In this case - a re-centring of the band’s mid-point, versus a steepening in the slope of the policy band which allows for a more gradual appreciation of the currency.
“The effects of policy adjustments generally take time to filter down (to the real economy) so to re-centre the mid-point, which immediately resets the S$NEER, will provide a faster response at this stage and curb some of the policy lag time,” Mr Ng said.
Mr Mapa said: “Given how aggressive the MAS has been in tightening, we do expect the impact to be felt over the next few quarters with the MAS indicating that the string of recent moves should dampen inflation ‘in the near term and ensure medium-term price stability’.”
TIGHTENING MAY NOT BE OVER AMID ELEVATED INFLATION
But the fight against rising prices – caused by a confluence of external and domestic factors such as supply disruptions pushing up imported food costs, higher energy prices and a tight labour market – is not over, as seen from the latest adjustments in the central bank’s inflation forecasts.
The MAS said on Friday that it now expects full-year core inflation for 2022 to average around 4 per cent, while headline inflation is projected to be around 6 per cent.
These are at the upper end of its earlier estimates, which predicted core inflation to be between 3 to 4 per cent and headline inflation to be at 5 to 6 per cent.
Moving into next year, core inflation is seen at 3.5 to 4.5 per cent and headline inflation is estimated to be at 5.5 to 6.5 per cent, after taking into account the impact of the scheduled Goods and Services Tax (GST) hike.
The central bank warned of “upside risks” to these forecasts, including fresh shocks to global commodity prices and second-round effects associated with a prolonged period of high inflation.
In addition, the central bank said it expects core inflation to “remain high” in the first half of 2023 before a slowdown in the later part of the year
This, said OCBC’s chief economist Selena Ling, is “a far cry” from earlier expectations that inflationary pressures would peak in the second half of this year and stabilise.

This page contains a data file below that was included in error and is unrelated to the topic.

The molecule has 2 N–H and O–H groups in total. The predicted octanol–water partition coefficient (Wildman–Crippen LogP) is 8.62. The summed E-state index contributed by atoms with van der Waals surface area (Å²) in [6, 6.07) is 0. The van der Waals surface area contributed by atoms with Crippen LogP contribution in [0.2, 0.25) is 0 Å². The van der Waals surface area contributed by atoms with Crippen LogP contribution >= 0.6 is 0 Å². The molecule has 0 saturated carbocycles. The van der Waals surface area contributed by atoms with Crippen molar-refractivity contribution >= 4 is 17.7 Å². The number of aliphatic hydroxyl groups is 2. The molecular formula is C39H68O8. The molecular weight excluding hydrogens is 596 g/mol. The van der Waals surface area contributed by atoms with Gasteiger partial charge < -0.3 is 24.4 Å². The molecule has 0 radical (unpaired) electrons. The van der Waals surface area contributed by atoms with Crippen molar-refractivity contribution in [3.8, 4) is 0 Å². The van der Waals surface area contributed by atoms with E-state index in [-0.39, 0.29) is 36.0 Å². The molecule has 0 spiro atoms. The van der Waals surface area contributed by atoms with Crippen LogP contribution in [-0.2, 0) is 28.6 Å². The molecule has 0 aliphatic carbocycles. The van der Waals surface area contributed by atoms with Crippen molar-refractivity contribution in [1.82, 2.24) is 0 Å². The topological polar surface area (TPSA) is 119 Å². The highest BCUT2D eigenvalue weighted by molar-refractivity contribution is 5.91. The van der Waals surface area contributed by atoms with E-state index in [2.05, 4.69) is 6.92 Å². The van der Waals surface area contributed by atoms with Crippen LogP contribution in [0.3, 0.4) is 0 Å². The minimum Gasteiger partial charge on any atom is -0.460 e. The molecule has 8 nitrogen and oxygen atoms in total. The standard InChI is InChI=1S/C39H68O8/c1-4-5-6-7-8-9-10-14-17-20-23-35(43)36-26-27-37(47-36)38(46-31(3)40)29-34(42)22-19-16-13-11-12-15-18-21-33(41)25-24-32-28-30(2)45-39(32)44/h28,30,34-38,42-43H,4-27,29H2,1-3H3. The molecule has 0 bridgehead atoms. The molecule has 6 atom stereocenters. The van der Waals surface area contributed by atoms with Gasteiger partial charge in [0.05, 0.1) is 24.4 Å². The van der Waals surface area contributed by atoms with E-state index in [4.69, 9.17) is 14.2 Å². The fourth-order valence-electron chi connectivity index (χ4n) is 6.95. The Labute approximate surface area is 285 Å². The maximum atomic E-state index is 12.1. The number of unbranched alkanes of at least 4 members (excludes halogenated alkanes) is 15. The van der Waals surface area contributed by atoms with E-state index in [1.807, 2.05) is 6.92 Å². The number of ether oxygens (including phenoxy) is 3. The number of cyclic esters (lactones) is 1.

With that, economists said the MAS has left the door open to further tightening.
Ms Ling, who is also the bank’s head of treasury research and strategy, said MAS’ decision on Friday to “not do a slope steepening could be interpreted as reserving some ammunition on the table” for its next scheduled meeting in April.
Agreeing, Mr Gan said: “With inflation likely to stay elevated in the quarters ahead, we do not discount another possible policy tightening in April 2023.”
Barclays Bank’s senior regional economist Brian Tan said while he does not expect the MAS to further tighten monetary policy next year, the risk of doing so “remains significant if inflation expectations rise further” due to the GST hike.
OUTLOOK FOR SING DOLLAR AND LOCAL INTEREST RATES
With the MAS’ latest move, the Sing dollar is set to remain one of the top-performing currencies in the region.
So far this year, the local currency has strengthened and hit record levels against several of its regional peers, including the Malaysian ringgit, Japanese yen and the Korean won.
But against the US dollar, which has been on a turbo-charged rally as the US Federal Reserve stays on an aggressive rate-hike trajectory, the local currency will remain on the back foot, analysts said.
Year to date, the Sing dollar has depreciated about 5 per cent against the greenback. As a knee-jerk reaction to the MAS decision on Friday morning, the Sing dollar rose about 0.6 per cent to 1.4213.
Mr Ng expects the Sing dollar to hit 1.4550 against the US dollar by the year-end due to “overwhelming dollar strength”.
“We revise our USD/SGD forecasts slightly lower in the light of recent developments, but still see US dollar strength threatening expected gains in the S$NEER,” he said.
Likewise, the MAS’ policy tightening moves will help to moderate the increases in local interest rates, albeit only “slightly”, said Mr Ng.
With the use of an exchange-rate policy and an open capital market, Singapore’s interest rates are largely determined by global interest rates, especially that in the US which is the world’s biggest economy.
With that, benchmark interest rates in Singapore are set to go up further, meaning even more pain for borrowers.
Already, banks have been making swift adjustments to their mortgage rates. Earlier this month, the three local lenders – DBS, OCBC and UOB – raised their fixed rate home loans to as high as 3.85 per cent.
Mr Ng sees the three-month compounded Singapore overnight rate average (SORA) – used by banks to price floating home loans – hitting 3.5 per cent by the year-end. This benchmark rate has gone up rapidly from 0.1949 in January to 2.2353 as at Oct 14.
Ms Ling agreed: “While the stronger S$NEER policy could theoretically dampen the pass-through from higher USD interest rates to SGD interest rates, nevertheless SGD rates may track USD rates more closely from here.”